Jefferson wrote in 1821:
“It is not by the consolidation, or concentration, of powers, but by their distribution, that good government is effected.”
Mike: In other words, what you hear me talking about on a daily basis was what Thomas Jefferson took to bed with him every night, which is what he thought — I explain this — if you’re a Founders Pass member at MikeChurch.com, you can click on the Project ’76 tab — you know what? I’ll play it for you next rejoin, part of it for you. Listen to Jefferson’s explanation to Taylor of Caroline of what he thought a republican form of government was. It wouldn’t be any larger than the size of a New England seaside township, not exceeding probably 10,000 souls.
This statement put Jefferson at odds with the political leaders of his time and raised difficulties for him, as he writes in a letter to Judge William Johnson in 1823, [Mike: Which I’m going to share with you in just a moment here.]
In a letter to William T. Barry in 1822, Jefferson writes this:
“The foundations are already deeply laid by their [the Supreme Court Justices’] decisions for the annihilation of constitutional State rights, and the removal of every check, every counterpoise to the engulfing power of which themselves are to make a sovereign part.”
Mike: In other words, the federal judiciary desired back in the 1820s — that’s how far back this deceit goes — they desired to have all the federal power themselves, which they do wield today, by the bye. Try to pass a law in your state legislature that does not comport with the views of the federal judiciary and see how long your law lasts on the books, See: Arizona, Kansas, Missouri, Kentucky, Tennessee, Louisiana. We’ve had our laws stricken from our books by meddling federal judges. Jefferson saw this coming. He continues:
“If ever this vast country is brought under a single government, it will be one of the most extensive corruption, indifferent and incapable of a wholesome care over so wide a spread of surface.”
Here is a fragment from Jefferson’s letter to C.W. Gooch in 1826:
“… I have little hope that the torrent of consolidation can be withstood….”
And a passage from his letter to William B. Giles, in 1825:
“I see… with the deepest affliction, the rapid strides with which the federal branch of our government is advancing towards the usurpation of all the rights reserved to the States, and the consolidation in itself of all powers, foreign and domestic; and that too, by constructions which, if legitimate, leave no limits to their power.”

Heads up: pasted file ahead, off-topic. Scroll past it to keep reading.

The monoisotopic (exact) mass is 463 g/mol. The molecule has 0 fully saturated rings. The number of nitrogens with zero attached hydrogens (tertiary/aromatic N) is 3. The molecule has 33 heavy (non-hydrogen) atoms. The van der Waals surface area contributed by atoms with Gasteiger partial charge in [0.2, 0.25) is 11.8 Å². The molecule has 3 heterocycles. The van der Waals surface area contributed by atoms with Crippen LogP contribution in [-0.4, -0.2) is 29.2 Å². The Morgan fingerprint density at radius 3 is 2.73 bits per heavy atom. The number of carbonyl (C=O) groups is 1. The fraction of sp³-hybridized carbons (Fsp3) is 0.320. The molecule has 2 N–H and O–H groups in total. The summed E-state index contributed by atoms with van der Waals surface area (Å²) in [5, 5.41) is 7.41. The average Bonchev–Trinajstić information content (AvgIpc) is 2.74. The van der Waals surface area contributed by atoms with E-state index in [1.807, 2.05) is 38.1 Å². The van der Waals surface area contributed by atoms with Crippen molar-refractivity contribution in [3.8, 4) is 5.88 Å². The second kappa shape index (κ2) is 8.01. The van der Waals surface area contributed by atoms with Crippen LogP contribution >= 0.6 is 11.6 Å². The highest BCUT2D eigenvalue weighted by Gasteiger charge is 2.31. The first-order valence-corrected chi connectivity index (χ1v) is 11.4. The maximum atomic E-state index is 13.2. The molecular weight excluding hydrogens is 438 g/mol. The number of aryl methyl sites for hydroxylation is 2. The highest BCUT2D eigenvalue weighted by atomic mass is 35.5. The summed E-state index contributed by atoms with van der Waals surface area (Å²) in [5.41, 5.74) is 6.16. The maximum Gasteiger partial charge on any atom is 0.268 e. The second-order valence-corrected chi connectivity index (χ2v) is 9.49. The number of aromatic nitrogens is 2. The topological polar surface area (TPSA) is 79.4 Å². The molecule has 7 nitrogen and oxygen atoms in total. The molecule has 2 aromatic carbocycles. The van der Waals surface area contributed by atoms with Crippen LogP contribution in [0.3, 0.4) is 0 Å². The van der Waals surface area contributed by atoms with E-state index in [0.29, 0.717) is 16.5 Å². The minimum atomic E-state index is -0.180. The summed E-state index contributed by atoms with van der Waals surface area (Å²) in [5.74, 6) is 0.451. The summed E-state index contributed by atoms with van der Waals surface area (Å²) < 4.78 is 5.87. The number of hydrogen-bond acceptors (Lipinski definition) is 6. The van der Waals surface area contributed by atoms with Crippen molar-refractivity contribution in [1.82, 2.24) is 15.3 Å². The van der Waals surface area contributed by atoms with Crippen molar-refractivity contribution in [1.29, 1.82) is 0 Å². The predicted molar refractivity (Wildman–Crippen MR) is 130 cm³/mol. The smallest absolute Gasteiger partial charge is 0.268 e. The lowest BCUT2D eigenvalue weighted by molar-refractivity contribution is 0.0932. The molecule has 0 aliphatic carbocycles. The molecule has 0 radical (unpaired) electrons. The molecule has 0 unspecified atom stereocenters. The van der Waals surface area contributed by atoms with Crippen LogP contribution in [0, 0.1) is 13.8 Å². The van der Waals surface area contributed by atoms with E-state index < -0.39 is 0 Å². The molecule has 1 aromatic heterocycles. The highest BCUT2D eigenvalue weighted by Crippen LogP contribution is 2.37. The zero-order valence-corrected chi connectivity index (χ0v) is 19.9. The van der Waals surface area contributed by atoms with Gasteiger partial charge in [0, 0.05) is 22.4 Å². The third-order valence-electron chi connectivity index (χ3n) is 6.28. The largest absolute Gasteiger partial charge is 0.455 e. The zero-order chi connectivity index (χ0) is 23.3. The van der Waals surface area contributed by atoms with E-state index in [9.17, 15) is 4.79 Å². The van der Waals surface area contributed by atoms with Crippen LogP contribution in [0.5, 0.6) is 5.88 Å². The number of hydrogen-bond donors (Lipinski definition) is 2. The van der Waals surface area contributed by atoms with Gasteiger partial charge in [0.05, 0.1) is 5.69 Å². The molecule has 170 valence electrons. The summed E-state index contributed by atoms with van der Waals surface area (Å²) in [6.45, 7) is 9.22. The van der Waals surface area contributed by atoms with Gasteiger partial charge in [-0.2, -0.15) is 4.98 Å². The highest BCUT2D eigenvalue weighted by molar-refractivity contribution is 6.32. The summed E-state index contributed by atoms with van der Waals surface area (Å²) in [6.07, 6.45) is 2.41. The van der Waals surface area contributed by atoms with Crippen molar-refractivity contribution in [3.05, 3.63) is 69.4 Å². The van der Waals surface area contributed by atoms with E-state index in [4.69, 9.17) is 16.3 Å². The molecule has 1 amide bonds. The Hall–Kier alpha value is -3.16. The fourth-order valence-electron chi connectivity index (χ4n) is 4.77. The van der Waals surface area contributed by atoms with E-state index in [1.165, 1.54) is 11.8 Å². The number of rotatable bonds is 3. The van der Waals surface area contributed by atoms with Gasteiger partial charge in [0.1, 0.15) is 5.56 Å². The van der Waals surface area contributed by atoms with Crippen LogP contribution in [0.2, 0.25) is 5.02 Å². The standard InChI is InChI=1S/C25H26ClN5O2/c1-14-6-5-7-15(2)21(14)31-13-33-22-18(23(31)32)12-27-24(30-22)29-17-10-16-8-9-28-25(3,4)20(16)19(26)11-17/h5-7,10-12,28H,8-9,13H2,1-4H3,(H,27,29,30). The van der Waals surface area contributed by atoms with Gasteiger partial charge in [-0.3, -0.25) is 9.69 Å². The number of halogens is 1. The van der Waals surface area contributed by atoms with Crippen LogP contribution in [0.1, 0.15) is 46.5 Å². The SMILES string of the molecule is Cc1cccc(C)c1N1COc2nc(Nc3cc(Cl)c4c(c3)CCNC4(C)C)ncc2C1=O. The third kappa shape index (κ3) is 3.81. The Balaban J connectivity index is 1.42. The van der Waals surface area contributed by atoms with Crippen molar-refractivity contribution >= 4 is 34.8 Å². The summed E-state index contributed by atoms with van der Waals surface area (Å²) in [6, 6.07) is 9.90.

Mike: Then the writer makes the correct statement, I think, that either we take Jefferson seriously or we don’t.
If we take Jefferson seriously, we must flatly reject the now-consolidated US government as a corruption. [Mike: Gee, where have I heard that before?]
If we reject Jefferson, we reject his Declaration too, and we also reject the foundations of liberty in America. [Mike: I wouldn’t put it that way, but you could put it that way.
There is one final choice: to say that Jefferson was great until 1809, but then he went goofy. That theory, however, would be very difficult to support. The older Jefferson became, the better he became.
So, either we take him seriously, or we don’t.
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Mike: Signed Paul Rosenberg at FreemansPerspective.com. I agree with most of what Mr. Rosenberg has written here. The problem is that we don’t take Jefferson seriously, nor do we take him literally. When I say literally, I mean in the sense of the written word. Read it. When you read it, you can’t help but come to the conclusion that here’s a man that’s looking at what we think was the greatest governmental creation in the history of the stars, and he’s looking at it and looking at it with disgust. He’s going, [mocking] “Oh, man, what did I do? Oh, man, make it go away. Make it go away.” His fear was based on what, ladies and gentlemen?
This is where our current affliction and current obsession with our own egomania hampers us in proposing and arriving at any solutions. We cannot deal with, as Professor Livingston called it two days ago in the letter I read to you that he read to me, he called it the nationalist Hobbesian grid. We can’t deal with this, and most people refuse to deal with it. We cannot fathom that there is life outside of all these 48 contiguous states being married together and lumped together as one blob of America. We just can’t do it. I say we. Most people that we know can’t do it, won’t do it, not going to do it. As long as they’re not going to, we’re always going to be stuck and we’ll always be blobbists. How does a future as a blobbist sound to you people?
End Mike Church Show Transcript